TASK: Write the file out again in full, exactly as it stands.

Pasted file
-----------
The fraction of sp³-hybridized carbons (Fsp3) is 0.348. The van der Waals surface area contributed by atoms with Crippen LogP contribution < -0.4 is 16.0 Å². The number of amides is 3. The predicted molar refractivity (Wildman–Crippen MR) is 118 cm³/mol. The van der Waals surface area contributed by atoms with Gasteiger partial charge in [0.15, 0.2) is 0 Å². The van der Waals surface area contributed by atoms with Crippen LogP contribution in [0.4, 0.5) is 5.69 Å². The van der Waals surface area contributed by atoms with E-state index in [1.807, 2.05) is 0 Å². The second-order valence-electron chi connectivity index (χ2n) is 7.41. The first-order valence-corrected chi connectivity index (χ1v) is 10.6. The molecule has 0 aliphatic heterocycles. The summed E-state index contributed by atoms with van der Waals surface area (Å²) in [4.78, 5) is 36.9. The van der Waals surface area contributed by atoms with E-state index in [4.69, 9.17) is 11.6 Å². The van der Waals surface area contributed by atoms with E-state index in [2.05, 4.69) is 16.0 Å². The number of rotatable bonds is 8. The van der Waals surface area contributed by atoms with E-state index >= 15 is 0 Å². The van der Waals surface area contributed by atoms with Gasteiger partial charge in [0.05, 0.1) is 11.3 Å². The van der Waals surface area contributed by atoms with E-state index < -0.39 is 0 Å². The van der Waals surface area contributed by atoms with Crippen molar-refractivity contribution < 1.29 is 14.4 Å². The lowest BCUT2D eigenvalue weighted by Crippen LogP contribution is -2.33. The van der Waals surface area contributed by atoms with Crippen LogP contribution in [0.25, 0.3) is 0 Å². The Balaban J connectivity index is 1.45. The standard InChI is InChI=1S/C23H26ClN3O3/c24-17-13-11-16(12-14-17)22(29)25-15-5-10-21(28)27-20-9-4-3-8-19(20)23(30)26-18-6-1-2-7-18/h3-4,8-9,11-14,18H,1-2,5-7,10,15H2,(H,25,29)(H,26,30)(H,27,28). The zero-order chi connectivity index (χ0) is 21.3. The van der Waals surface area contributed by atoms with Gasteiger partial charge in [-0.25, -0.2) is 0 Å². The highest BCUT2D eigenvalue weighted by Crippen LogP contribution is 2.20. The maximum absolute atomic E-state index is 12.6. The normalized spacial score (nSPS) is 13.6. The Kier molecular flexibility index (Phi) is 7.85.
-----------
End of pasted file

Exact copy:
The fraction of sp³-hybridized carbons (Fsp3) is 0.348. The van der Waals surface area contributed by atoms with Crippen LogP contribution < -0.4 is 16.0 Å². The number of amides is 3. The predicted molar refractivity (Wildman–Crippen MR) is 118 cm³/mol. The van der Waals surface area contributed by atoms with Gasteiger partial charge in [0.15, 0.2) is 0 Å². The van der Waals surface area contributed by atoms with Crippen LogP contribution in [0.4, 0.5) is 5.69 Å². The van der Waals surface area contributed by atoms with E-state index in [1.807, 2.05) is 0 Å². The second-order valence-electron chi connectivity index (χ2n) is 7.41. The first-order valence-corrected chi connectivity index (χ1v) is 10.6. The molecule has 0 aliphatic heterocycles. The summed E-state index contributed by atoms with van der Waals surface area (Å²) in [4.78, 5) is 36.9. The van der Waals surface area contributed by atoms with E-state index in [4.69, 9.17) is 11.6 Å². The van der Waals surface area contributed by atoms with E-state index in [2.05, 4.69) is 16.0 Å². The number of rotatable bonds is 8. The van der Waals surface area contributed by atoms with E-state index >= 15 is 0 Å². The van der Waals surface area contributed by atoms with Gasteiger partial charge in [0.05, 0.1) is 11.3 Å². The van der Waals surface area contributed by atoms with E-state index < -0.39 is 0 Å². The van der Waals surface area contributed by atoms with Crippen molar-refractivity contribution < 1.29 is 14.4 Å². The lowest BCUT2D eigenvalue weighted by Crippen LogP contribution is -2.33. The van der Waals surface area contributed by atoms with Crippen LogP contribution in [0.25, 0.3) is 0 Å². The Balaban J connectivity index is 1.45. The standard InChI is InChI=1S/C23H26ClN3O3/c24-17-13-11-16(12-14-17)22(29)25-15-5-10-21(28)27-20-9-4-3-8-19(20)23(30)26-18-6-1-2-7-18/h3-4,8-9,11-14,18H,1-2,5-7,10,15H2,(H,25,29)(H,26,30)(H,27,28). The zero-order chi connectivity index (χ0) is 21.3. The van der Waals surface area contributed by atoms with Gasteiger partial charge in [-0.25, -0.2) is 0 Å². The highest BCUT2D eigenvalue weighted by Crippen LogP contribution is 2.20. The maximum absolute atomic E-state index is 12.6. The normalized spacial score (nSPS) is 13.6. The Kier molecular flexibility index (Phi) is 7.85.